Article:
War Museums in the Boot: A Traveler’s Guide to the Military History of Italy – Part 2
The original bronze door from the Castel Nuovo, complete with the embedded cannonball, which likely struck the door after it was plundered by the French King Charles VIII while in route to France. The door was returned by the Genoese to Naples, with the ball still lodged in the door!
(Editor’s Note: This is the second part of author Peter Suciu’s three-part series. Please check back next month for Part 3 – Rome.)
Fortresses of Historic Naples
The southern Italian city of Naples is one known for its shopping, its food (it was the birth place of pizza after all) and its culture. The city has many fine museums, including the Museo Archelogico Nazionale, the national archeological museum, which is home to many Greek and Roman artifacts. But it is also another Italian city worth visiting for its military history. While many visitors likely head to Pompeii to see the Roman city destroyed by the nearby Mount Vesuvius, Naples is unique in that the city has three distinct castles all within a two-mile radius.
Known as the "Egg Castle" in Italian, this is the oldest of Naples three impressive fortifications. Built on the small island of Megaride, the original foundation dates to the 6th century BCE. It was vastly fortified by the Roman patrician Lucius Licinius Lucullus and was long known as the Castellum Lucullanum, where it served as an outpost for the Romans. It was further enhanced by Valentinian II in the 5th century, and was likely the final home of the last Western Roman Emperor Romulus Augustulus, who was exiled to it in 476.
Sadly, much of the Roman-era structures were destroyed in the 9th century so as to prevent its use by Muslim raiders. The castle was rebuilt by Normans in the 12th century, and while it was overshadowed by the city’s later fortified bastions, it saw use in the Italian Wars at the end of the 15th century, and again by the Neapolitian Republic during its conflict against rebel forces in 1799. While largely empty of permanent exhibits, the castle offers excellent views of the Naples waterfront and serves as an excellent reminder of the region’s past. Today a narrow causeway connects the Megaride island to the mainland, and entrance to the museum is free.
Easily the most impressive of the city’s three castles, Castel Nuovo stands today like a guardian over the city’s harbor district. With its massive towers and seemingly impenetrable walls, Castel Nuovo dates back to the 13th century when Charles of Anjou ordered its construction to replace the aging Castel dell’Ovo. The castle served as the main royal residence, and over the following centuries the castle was renovated and greatly fortified.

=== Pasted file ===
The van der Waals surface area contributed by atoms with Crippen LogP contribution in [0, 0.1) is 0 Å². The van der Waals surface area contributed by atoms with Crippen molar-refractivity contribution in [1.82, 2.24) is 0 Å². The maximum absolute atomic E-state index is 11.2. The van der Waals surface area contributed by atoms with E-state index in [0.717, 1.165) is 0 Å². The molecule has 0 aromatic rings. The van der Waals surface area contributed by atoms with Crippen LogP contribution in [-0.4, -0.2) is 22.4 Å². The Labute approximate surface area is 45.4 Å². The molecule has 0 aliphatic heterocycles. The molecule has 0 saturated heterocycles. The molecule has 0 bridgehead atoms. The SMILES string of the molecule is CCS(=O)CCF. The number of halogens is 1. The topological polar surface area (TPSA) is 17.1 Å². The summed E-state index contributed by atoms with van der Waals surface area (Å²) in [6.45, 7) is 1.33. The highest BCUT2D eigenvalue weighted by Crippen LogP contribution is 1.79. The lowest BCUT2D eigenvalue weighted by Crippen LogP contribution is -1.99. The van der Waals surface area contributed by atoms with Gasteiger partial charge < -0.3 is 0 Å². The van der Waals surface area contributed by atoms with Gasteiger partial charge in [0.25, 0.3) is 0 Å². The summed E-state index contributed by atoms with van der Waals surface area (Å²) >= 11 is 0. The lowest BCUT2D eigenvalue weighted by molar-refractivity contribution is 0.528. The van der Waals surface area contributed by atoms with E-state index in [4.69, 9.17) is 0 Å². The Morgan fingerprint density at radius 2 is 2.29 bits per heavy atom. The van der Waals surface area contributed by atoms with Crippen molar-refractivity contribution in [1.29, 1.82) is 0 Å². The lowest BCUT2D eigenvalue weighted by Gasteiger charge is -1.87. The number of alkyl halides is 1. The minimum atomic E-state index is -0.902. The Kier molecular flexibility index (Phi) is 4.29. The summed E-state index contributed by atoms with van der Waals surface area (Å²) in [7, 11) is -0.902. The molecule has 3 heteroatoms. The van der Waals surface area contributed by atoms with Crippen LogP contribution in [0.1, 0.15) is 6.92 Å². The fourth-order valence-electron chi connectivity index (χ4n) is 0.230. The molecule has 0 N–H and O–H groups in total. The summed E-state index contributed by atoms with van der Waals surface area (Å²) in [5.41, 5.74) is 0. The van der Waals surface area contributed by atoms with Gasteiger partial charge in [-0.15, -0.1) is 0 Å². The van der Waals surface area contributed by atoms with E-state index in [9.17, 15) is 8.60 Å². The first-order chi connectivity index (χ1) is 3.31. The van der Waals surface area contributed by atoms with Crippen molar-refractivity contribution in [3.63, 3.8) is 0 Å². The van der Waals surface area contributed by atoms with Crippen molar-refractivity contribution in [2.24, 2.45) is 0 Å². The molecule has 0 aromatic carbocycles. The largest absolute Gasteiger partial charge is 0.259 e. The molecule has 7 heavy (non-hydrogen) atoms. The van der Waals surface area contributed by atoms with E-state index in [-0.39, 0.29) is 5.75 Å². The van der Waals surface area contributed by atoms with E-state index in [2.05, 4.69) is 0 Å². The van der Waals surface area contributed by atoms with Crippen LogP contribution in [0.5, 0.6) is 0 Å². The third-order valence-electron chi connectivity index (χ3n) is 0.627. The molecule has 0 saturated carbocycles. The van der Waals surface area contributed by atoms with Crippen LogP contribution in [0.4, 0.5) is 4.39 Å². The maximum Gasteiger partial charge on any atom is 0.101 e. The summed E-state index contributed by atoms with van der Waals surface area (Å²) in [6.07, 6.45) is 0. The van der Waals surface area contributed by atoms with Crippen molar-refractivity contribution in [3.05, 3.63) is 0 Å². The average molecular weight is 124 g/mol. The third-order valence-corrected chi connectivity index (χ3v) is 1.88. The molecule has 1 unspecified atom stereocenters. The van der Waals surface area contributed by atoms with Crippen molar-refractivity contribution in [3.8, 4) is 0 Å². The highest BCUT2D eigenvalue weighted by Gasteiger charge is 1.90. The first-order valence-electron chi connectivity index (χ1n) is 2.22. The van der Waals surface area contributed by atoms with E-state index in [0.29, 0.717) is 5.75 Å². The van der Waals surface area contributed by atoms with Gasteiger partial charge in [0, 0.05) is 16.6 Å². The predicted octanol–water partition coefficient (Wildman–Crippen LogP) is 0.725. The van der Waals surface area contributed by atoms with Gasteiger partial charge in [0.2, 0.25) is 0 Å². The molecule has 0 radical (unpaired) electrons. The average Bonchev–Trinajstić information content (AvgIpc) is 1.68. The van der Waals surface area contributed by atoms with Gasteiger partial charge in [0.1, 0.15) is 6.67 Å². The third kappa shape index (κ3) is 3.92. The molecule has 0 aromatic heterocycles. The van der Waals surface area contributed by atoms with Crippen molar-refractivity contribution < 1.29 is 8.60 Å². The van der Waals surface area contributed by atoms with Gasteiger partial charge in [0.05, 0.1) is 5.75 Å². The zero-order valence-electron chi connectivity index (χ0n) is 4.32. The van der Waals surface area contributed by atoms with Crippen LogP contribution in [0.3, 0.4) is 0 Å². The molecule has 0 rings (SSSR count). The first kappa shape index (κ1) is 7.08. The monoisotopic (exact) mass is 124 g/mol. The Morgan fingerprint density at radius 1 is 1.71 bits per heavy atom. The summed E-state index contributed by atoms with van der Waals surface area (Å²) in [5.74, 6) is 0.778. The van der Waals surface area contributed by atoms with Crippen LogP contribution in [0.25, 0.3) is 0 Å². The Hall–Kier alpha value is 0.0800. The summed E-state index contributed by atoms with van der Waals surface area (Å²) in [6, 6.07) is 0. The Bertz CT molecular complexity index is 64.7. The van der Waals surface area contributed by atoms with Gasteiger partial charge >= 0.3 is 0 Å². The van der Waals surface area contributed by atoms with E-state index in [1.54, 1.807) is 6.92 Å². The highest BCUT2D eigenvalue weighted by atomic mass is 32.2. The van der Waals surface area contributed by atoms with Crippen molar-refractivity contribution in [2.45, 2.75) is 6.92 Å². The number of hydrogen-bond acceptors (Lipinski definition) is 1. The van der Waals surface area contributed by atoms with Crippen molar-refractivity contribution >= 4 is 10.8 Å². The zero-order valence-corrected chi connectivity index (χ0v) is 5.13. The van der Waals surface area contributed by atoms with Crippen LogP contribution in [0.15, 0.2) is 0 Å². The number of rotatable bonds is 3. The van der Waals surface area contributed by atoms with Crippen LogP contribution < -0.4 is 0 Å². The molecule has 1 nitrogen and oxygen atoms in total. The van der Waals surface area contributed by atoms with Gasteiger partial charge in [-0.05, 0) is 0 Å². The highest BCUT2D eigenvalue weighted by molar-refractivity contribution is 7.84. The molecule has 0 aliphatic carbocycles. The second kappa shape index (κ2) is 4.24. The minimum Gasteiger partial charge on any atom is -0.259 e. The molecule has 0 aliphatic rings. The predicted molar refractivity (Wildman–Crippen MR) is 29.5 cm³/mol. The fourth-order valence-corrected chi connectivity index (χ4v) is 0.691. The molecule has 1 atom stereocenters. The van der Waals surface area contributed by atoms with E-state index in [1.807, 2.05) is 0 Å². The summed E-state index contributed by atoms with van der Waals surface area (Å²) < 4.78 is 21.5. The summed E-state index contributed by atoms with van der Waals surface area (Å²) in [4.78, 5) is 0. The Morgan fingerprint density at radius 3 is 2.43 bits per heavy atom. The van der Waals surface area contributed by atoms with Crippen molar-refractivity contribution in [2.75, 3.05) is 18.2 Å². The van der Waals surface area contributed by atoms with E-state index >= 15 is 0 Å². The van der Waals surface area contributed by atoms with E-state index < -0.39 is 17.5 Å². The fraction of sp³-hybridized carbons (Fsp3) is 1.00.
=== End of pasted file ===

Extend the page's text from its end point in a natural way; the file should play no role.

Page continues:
The Castel Nuovo (New Castle in English) has had a long and colorful history. It is where Pope Celestine V resigned as pope in 1294, and where Boniface VII was subsequently elected papal leader. The fortress was sacked in the 14th century by the army of Louis I of Hungary, but later updated to resist artillery. The castle is today known for its triumphal arch, which was added during a restoration in the 15th century. Inside, the main centerpiece is the Baron’s Hall, which features a massive dome vault that rises some 28 meters.
The other notable attraction is the Bronze Door, which was originally located at the entrance and is displayed on the second floor. Built in 1475, it features six bas-reliefs, framed by decorations with famous Renaissance motifs that commemorate Ferrante d’Aragona’s victory over Giovanni of Anjou. The door also has an iron cannonball embedded in the ripped plate in the bottom left hand panel. It is believed that the door, which was later plundered by Charles VIII of France, was loaded on a ship that came under attack by Genoese and might have been hit by a cannonball. The door was returned by the Genoese to Naples, with the ball still lodged in the door!
The final must-see sight for military history buffs is up on one of the many hills overlooking Naples. The Sant’Elmo is both the name of the hill and the fortress, and this offers simply one of the most scenic views of the city and surrounding region. Originally named for an old 10th century church, Robert of Anjou chose the site for the location of a fortress that was built in the middle of the 14th century. It was subsequently rebuilt in the 16th century in a star-shaped castle with six ramparts, and it became the symbol of the short-lived Neapolitan Republic in 1799. Today, within the fortresses walls are the "Bruno Molajoli" Art History Museum.
Please click the link to view War Museums in the Boot: A Traveler’s Guide to the Military History of Italy – Part 1 (Venice).